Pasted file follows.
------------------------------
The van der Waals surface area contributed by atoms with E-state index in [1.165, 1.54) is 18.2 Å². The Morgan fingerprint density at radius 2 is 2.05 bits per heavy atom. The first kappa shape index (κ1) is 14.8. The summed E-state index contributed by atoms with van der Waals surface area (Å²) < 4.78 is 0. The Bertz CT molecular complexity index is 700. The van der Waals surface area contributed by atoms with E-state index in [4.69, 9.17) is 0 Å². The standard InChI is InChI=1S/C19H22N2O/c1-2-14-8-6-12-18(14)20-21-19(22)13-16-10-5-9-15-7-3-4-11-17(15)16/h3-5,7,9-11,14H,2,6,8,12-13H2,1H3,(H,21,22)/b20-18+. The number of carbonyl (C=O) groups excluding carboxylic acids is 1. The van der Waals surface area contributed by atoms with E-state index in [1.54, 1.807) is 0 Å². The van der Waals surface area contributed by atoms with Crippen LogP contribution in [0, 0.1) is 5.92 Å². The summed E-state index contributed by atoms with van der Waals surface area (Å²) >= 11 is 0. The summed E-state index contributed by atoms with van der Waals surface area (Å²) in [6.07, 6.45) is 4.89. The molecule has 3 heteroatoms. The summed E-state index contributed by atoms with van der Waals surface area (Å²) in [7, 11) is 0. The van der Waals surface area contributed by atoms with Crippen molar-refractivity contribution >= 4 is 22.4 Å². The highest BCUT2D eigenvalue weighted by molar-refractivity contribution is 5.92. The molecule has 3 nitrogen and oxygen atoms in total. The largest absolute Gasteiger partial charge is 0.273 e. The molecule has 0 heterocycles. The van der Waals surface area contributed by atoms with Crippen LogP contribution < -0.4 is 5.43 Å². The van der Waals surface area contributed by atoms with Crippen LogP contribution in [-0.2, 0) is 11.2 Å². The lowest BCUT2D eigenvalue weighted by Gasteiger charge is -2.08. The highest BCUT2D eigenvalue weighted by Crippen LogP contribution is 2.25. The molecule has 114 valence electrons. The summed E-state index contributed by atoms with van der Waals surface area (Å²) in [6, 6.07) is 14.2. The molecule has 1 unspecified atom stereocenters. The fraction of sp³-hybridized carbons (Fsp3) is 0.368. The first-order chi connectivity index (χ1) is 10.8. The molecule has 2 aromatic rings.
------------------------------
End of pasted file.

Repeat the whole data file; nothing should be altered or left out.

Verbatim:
The van der Waals surface area contributed by atoms with E-state index in [1.165, 1.54) is 18.2 Å². The Morgan fingerprint density at radius 2 is 2.05 bits per heavy atom. The first kappa shape index (κ1) is 14.8. The summed E-state index contributed by atoms with van der Waals surface area (Å²) < 4.78 is 0. The Bertz CT molecular complexity index is 700. The van der Waals surface area contributed by atoms with E-state index in [4.69, 9.17) is 0 Å². The standard InChI is InChI=1S/C19H22N2O/c1-2-14-8-6-12-18(14)20-21-19(22)13-16-10-5-9-15-7-3-4-11-17(15)16/h3-5,7,9-11,14H,2,6,8,12-13H2,1H3,(H,21,22)/b20-18+. The number of carbonyl (C=O) groups excluding carboxylic acids is 1. The van der Waals surface area contributed by atoms with E-state index in [1.54, 1.807) is 0 Å². The van der Waals surface area contributed by atoms with Crippen LogP contribution in [0, 0.1) is 5.92 Å². The summed E-state index contributed by atoms with van der Waals surface area (Å²) >= 11 is 0. The summed E-state index contributed by atoms with van der Waals surface area (Å²) in [6.07, 6.45) is 4.89. The molecule has 3 heteroatoms. The summed E-state index contributed by atoms with van der Waals surface area (Å²) in [7, 11) is 0. The van der Waals surface area contributed by atoms with Crippen molar-refractivity contribution >= 4 is 22.4 Å². The highest BCUT2D eigenvalue weighted by molar-refractivity contribution is 5.92. The molecule has 3 nitrogen and oxygen atoms in total. The largest absolute Gasteiger partial charge is 0.273 e. The molecule has 0 heterocycles. The van der Waals surface area contributed by atoms with Crippen LogP contribution < -0.4 is 5.43 Å². The van der Waals surface area contributed by atoms with Crippen LogP contribution in [-0.2, 0) is 11.2 Å². The lowest BCUT2D eigenvalue weighted by Gasteiger charge is -2.08. The highest BCUT2D eigenvalue weighted by Crippen LogP contribution is 2.25. The molecule has 114 valence electrons. The summed E-state index contributed by atoms with van der Waals surface area (Å²) in [6, 6.07) is 14.2. The molecule has 1 unspecified atom stereocenters. The fraction of sp³-hybridized carbons (Fsp3) is 0.368. The first-order chi connectivity index (χ1) is 10.8. The molecule has 2 aromatic rings.